Cornices: This round of strong winds will once again be at work making large cornices even larger. Keep plenty of space from the edge as you travel along ridgelines, since these are notorious for breaking farther back from ridgelines than expected. As winds continue blowing today, it will also be important to limit time spent traveling below cornices, since they may break naturally and have the potential to trigger wind slabs forming below.
Click HERE for a link to the video below describing the snowpack near Pastoral if it doesn’t load in your browser.
Yesterday: The day started with clouds, but skies cleared throughout the day with mostly sunny skies in the afternoon. Winds were calm with variable gusts for most of the day, until they started picking up to 15-20 mph yesterday evening around 9 p.m. Temperatures were in the upper teens to low 20’s F for most of the day, and warmed overnight to the upper 20’s to mid 30’s F. There was no precipitation during the day, and weather stations are picking up a trace of snow this morning.
Today: Easterly winds are expected to continue to ramp up today, with sustained speeds of 15-30 mph with gusts of 30-50 mph. It is looking like Girdwood could see 1-2″ of snow during the day, with a trace to 1″ at Turnagain Pass and 3-5″ in the Portage and Placer valleys. The snow line should stay around 600′. High temperatures are expected to stay in the upper 20’s to mid 30’s F during the day under mostly cloudy skies with some pockets of sun poking through.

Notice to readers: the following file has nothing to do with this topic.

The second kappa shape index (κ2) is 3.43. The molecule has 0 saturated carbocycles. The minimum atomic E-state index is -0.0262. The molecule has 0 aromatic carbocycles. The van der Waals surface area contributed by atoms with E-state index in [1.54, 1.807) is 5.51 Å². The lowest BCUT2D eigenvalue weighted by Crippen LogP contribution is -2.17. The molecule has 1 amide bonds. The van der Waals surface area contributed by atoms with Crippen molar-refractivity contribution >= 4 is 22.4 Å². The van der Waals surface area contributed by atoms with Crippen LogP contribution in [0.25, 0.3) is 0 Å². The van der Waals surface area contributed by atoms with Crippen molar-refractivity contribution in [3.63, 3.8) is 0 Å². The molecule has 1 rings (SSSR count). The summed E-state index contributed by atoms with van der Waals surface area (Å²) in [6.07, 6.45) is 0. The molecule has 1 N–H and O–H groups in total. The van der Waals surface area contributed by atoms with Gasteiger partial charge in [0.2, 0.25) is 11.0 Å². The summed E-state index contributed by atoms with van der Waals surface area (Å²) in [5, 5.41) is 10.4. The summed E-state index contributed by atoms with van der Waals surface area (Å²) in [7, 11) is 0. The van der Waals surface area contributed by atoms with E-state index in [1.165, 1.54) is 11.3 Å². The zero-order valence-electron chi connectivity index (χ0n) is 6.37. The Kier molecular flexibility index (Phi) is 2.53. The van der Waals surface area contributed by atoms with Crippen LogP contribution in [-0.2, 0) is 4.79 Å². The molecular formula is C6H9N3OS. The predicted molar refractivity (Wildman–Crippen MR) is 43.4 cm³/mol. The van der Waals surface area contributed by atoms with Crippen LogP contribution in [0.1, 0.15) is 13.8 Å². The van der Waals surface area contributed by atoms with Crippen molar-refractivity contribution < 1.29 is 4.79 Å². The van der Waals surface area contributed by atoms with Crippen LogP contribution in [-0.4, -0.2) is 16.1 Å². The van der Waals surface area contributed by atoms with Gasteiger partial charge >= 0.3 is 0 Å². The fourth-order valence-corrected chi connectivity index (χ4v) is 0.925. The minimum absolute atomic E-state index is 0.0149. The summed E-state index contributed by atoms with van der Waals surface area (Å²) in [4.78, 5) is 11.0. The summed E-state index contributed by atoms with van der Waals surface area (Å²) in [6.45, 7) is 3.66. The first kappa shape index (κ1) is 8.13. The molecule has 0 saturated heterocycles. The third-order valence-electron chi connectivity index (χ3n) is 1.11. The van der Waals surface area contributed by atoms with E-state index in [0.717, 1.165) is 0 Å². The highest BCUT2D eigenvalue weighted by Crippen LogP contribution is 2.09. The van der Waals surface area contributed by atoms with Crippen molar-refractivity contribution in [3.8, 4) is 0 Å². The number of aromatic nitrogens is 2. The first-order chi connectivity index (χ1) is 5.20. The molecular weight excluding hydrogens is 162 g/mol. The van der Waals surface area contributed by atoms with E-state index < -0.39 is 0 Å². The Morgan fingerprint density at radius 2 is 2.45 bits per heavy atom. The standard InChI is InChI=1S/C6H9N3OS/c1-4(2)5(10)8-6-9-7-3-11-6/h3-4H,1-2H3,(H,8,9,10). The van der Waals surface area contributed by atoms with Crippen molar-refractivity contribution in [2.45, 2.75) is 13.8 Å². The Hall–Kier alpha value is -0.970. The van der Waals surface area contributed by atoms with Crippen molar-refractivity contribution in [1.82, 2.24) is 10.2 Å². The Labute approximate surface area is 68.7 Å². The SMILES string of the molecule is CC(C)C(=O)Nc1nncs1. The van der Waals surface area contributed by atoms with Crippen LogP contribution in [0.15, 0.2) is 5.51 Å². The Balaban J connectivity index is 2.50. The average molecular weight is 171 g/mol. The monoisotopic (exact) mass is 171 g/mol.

Tomorrow: Winds are expected to shift back to the northwest late tonight, dropping back down to 1-5 mph. Overnight low temperatures should be in the mid to upper 20’s F, with daytime highs in the upper 20’s F. We might see a trace of snow before this system breaks up. Skies are looking to be mostly cloudy again tomorrow, with some pockets of sun possible. Expect to see another round of active weather early next week, with more precipitation possible starting Monday night.
PRECIPITATION 24-hour data (6am – 6am)
|Temp Avg (F)
|Snow Depth (in)
|Center Ridge (1880′)
|Summit Lake (1400′)
|Alyeska Mid (1700′)
RIDGETOP 24-hour data (6am – 6am)
|Temp Avg (F)
|Wind Avg (mph)
|Wind Gust (mph)
|Seattle Ridge (2400′)
|Observation: Seattle Ridge
|John Sykes Forecaster
|Observation: Kickstep NE Bowl
|Observation: TinCan Backdoor/ Center Ridge
|AAS L1 Turnagain
|Avalanche: Lynx Creek
|Observation: Turnagain, Seattle, Mt Ascension
|Silverton Mountain Guides
|Observation: Tincan Trees
|Dalpes/Thamm/ Schauer Forecaster
|Observation: Seward Highway across from Johnson Pass TH
|Avalanche: Base of Seattle Ridge
|Troy Tempel, Thomas Lees, .Josh Bollaert, Damian Naquin